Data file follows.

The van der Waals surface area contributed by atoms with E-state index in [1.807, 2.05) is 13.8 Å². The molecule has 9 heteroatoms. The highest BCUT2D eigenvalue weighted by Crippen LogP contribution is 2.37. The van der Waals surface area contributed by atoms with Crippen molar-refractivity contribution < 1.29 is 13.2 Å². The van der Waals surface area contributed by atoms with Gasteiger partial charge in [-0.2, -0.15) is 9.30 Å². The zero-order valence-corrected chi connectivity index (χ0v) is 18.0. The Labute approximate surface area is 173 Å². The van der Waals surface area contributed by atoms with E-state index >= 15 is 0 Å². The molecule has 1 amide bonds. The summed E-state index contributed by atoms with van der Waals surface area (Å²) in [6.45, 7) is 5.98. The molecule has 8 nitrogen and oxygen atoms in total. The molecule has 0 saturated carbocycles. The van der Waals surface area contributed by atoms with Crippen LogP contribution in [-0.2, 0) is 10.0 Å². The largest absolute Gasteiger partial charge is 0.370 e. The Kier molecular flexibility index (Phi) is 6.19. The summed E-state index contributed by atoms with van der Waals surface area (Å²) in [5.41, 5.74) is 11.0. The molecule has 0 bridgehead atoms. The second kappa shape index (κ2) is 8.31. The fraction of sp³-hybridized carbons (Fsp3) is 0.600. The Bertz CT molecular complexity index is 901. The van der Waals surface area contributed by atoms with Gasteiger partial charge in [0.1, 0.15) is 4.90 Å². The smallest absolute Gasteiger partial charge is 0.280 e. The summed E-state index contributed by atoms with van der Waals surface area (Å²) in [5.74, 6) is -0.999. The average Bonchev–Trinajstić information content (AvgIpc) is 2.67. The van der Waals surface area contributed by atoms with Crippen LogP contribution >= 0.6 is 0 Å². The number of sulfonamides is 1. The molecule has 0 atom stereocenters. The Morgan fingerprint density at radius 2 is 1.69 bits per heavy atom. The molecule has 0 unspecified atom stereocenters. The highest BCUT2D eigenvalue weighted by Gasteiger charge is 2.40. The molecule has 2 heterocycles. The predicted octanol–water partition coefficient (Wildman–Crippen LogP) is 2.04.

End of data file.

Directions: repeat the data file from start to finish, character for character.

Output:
The van der Waals surface area contributed by atoms with E-state index in [1.807, 2.05) is 13.8 Å². The molecule has 9 heteroatoms. The highest BCUT2D eigenvalue weighted by Crippen LogP contribution is 2.37. The van der Waals surface area contributed by atoms with Crippen molar-refractivity contribution < 1.29 is 13.2 Å². The van der Waals surface area contributed by atoms with Gasteiger partial charge in [-0.2, -0.15) is 9.30 Å². The zero-order valence-corrected chi connectivity index (χ0v) is 18.0. The Labute approximate surface area is 173 Å². The van der Waals surface area contributed by atoms with E-state index >= 15 is 0 Å². The molecule has 1 amide bonds. The summed E-state index contributed by atoms with van der Waals surface area (Å²) in [6.45, 7) is 5.98. The molecule has 8 nitrogen and oxygen atoms in total. The molecule has 0 saturated carbocycles. The van der Waals surface area contributed by atoms with Crippen LogP contribution in [-0.2, 0) is 10.0 Å². The largest absolute Gasteiger partial charge is 0.370 e. The Kier molecular flexibility index (Phi) is 6.19. The summed E-state index contributed by atoms with van der Waals surface area (Å²) in [5.41, 5.74) is 11.0. The molecule has 0 bridgehead atoms. The second kappa shape index (κ2) is 8.31. The fraction of sp³-hybridized carbons (Fsp3) is 0.600. The Bertz CT molecular complexity index is 901. The van der Waals surface area contributed by atoms with Gasteiger partial charge in [0.1, 0.15) is 4.90 Å². The smallest absolute Gasteiger partial charge is 0.280 e. The summed E-state index contributed by atoms with van der Waals surface area (Å²) in [5.74, 6) is -0.999. The average Bonchev–Trinajstić information content (AvgIpc) is 2.67. The van der Waals surface area contributed by atoms with Crippen LogP contribution >= 0.6 is 0 Å². The number of sulfonamides is 1. The molecule has 0 atom stereocenters. The Morgan fingerprint density at radius 2 is 1.69 bits per heavy atom. The molecule has 0 unspecified atom stereocenters. The highest BCUT2D eigenvalue weighted by Gasteiger charge is 2.40. The molecule has 2 heterocycles. The predicted octanol–water partition coefficient (Wildman–Crippen LogP) is 2.04.